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The White House is considering extending the pause on student loan debt payments following a ruling by a federal appeals court that put on hold President Joe Biden’s plan to forgive student loan debts, The Washington Post is reporting.

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The U.S. Court of Appeals for the 8th Circuit issued on Monday an injunction preventing the administration from forgiving up to $20,000 in student loan debt. Last week, a judge in Texas ruled the program was unlawful.

The ruling comes as Biden’s plan has faced six lawsuits.

Biden announced the student loan forgiveness program in August. The plan would allow an estimated 40 million borrowers who held federally backed student loans and fell within certain income limits to receive loan forgiveness of up to $10,000 or up to $20,000 if the loan was a Pell Grant.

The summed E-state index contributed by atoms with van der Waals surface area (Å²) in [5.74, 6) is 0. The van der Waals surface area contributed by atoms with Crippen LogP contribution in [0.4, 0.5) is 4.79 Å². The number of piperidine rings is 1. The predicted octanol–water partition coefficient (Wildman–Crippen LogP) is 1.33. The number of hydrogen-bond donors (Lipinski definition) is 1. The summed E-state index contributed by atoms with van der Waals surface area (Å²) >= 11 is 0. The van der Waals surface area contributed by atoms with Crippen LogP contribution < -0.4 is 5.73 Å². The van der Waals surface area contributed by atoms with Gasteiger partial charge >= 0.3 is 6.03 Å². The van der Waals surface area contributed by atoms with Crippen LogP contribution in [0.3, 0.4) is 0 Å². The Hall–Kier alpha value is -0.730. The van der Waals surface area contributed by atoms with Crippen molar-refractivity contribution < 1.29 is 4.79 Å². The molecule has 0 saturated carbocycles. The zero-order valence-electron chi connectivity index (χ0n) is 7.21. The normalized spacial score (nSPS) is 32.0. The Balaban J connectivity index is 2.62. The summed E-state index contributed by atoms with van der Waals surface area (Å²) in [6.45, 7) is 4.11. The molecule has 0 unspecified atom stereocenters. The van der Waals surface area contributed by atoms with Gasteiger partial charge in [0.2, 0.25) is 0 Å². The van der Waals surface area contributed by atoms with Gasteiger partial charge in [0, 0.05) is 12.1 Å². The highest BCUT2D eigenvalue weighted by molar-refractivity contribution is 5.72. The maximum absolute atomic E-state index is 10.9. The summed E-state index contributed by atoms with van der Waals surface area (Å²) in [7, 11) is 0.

The Post reported that talks concerning the idea of extending the loan payment pause until the legal issues surrounding the debt forgiveness plan had been settled, were preliminary. The pause on federally backed student loan payments began during the COVID-19 pandemic.

It is unclear if Biden has been involved in the talks to extend the pause on payments, the Post reported.

“As the legal vulnerability has become clearer and clearer, the White House has been making increasingly firm plans to extend the loan repayment pause,” one of the people familiar with the matter told the Post.

“The extension we’re likely to see is meant to make sure borrowers don’t have the rug pulled out from under them, rather than an indefinite replacement for loan forgiveness.”

While no Republican has yet weighed in on the idea of extending the pause, in a statement to The Hill last week, Rep. Virginia Foxx, R-N.C., the top Republican on the House Committee on Education and Labor, said she expected the legal challenges against the program to prevail.

“The Biden administration’s $400 billion wealth transfer is grossly unfair and Republicans will do everything we can to stop this abusive power grab, fix our broken student loan program, and lower the cost of college for students, families, and taxpayers,” she said.